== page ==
On Monday, the USNS Comfort arrived to New York City and docked at Pier 90. The U.S. Navy ship is here to treat patients from New York hospitals who do not have coronavirus, but need other care. We documented the ship’s arrival but the Navy has also released video and photographs of what the ship looks like inside, as the crew train and prepare for the first patients to arrive.
According to the Navy, the Comfort serves as a referral hospital for non-COVID-19 patients that are currently in the city’s hospitals, allowing “shore-based hospitals to focus their efforts on COVID-19 cases.” The imagery shared on board show some of the treatment areas, the pharmacy, and the bridge of the ship. There are photos of the staff training for patient transport and transfer, calibrating equipment, as well as photos of the staff training on how to use personal protective equipment.
Sailors practice patient transfer from the pier onto the hospital ship USNS Comfort (T-AH 20) as they prepare to admit patients. U.S. Navy photo by Mass Communication Specialist 2nd Class Sara Eshleman.
Patients that are admitted on board the ship will be screened for coronavirus symptoms before being admitted. The USNS Comfort hospital ship is operated by Military Sealift Command and is here on authorization of the Department of Defense’s Defense Support of Civil Authorities mission. As the U.S. Navy states, the “DoD is supporting the Federal Emergency Management Agency, the lead federal agency, as well as state, local and public health authorities in helping protect the health and safety of the American people.” On board are Navy sailors, military and civilian doctors, civil service mariners, and more.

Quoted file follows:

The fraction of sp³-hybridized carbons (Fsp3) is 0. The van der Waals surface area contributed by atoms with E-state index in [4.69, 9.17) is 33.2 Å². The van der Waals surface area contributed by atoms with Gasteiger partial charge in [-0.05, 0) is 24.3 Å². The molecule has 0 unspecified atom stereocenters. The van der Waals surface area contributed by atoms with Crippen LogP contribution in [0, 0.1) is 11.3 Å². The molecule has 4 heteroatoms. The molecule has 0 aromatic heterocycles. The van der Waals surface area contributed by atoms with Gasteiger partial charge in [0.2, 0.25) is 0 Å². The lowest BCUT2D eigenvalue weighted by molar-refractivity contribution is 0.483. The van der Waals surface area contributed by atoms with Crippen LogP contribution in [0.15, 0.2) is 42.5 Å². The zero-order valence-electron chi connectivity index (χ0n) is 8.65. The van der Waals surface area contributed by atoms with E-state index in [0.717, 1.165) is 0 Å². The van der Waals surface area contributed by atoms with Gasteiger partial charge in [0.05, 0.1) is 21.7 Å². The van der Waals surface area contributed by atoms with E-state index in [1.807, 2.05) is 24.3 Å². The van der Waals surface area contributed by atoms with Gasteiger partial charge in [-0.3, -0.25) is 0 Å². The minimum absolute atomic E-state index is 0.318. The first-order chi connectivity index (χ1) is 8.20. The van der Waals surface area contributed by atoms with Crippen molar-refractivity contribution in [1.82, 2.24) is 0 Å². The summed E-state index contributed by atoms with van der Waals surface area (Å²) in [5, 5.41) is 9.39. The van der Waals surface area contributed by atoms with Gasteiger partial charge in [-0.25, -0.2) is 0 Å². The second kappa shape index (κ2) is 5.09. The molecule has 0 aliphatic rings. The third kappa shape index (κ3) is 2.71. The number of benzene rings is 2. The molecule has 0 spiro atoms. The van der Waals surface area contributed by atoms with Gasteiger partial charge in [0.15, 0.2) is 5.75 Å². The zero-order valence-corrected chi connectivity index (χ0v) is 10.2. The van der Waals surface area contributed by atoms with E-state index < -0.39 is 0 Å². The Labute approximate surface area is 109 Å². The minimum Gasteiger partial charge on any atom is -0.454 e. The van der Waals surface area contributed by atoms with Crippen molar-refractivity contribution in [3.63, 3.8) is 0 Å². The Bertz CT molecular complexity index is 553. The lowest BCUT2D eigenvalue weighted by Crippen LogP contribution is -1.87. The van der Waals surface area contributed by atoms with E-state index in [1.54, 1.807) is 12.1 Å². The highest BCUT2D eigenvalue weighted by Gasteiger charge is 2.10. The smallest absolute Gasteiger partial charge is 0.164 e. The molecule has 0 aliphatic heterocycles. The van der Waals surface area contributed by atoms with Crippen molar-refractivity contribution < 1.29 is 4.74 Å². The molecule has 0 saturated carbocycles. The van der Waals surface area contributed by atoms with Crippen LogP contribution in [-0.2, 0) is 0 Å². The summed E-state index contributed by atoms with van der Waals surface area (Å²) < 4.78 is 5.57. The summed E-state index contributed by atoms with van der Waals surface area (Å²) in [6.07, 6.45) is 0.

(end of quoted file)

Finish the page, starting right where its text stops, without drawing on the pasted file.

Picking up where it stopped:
U.S. Navy photo by Mass Communication Specialist 2nd Class Sara Eshleman.
The current USNS Comfort was built in 1976 originally as an oil tanker for the National Steel and Shipbuilding Company, named the SS Rose City. In 1987, it became part of the U.S. Navy as a hospital ship. Beyond the hospital beds and surgery rooms, the USNS Comfort has a lot of different departments including an intensive care unit, laboratory, radiology, a medical pharmacy, morgue, optometry, physical therapy, dental services, oxygen producing plants, and four seawater distillation plants that can turn seawater into drinking water.
Sailors practice admitting a patient. U.S. Navy photo by Mass Communication Specialist 2nd Class Sara Eshleman.
Historically, the use of floating hospitals has precedent. Bellevue Hospital used floating wards in the effort to control tuberculosis in New York City. The USNS Comfort is also no stranger to New York City. After 9/11, it was docked and in action at Pier 92 in Manhattan. The ship has also served in the Persian Gulf War, the Iraq War, for Hurricane Katrina, for the earthquake in Haiti in 2010, Hurricane Maria in 2017, and more.
All photos from the U.S. Navy by Mass Communication Specialist 2nd Class Sara Eshleman/Released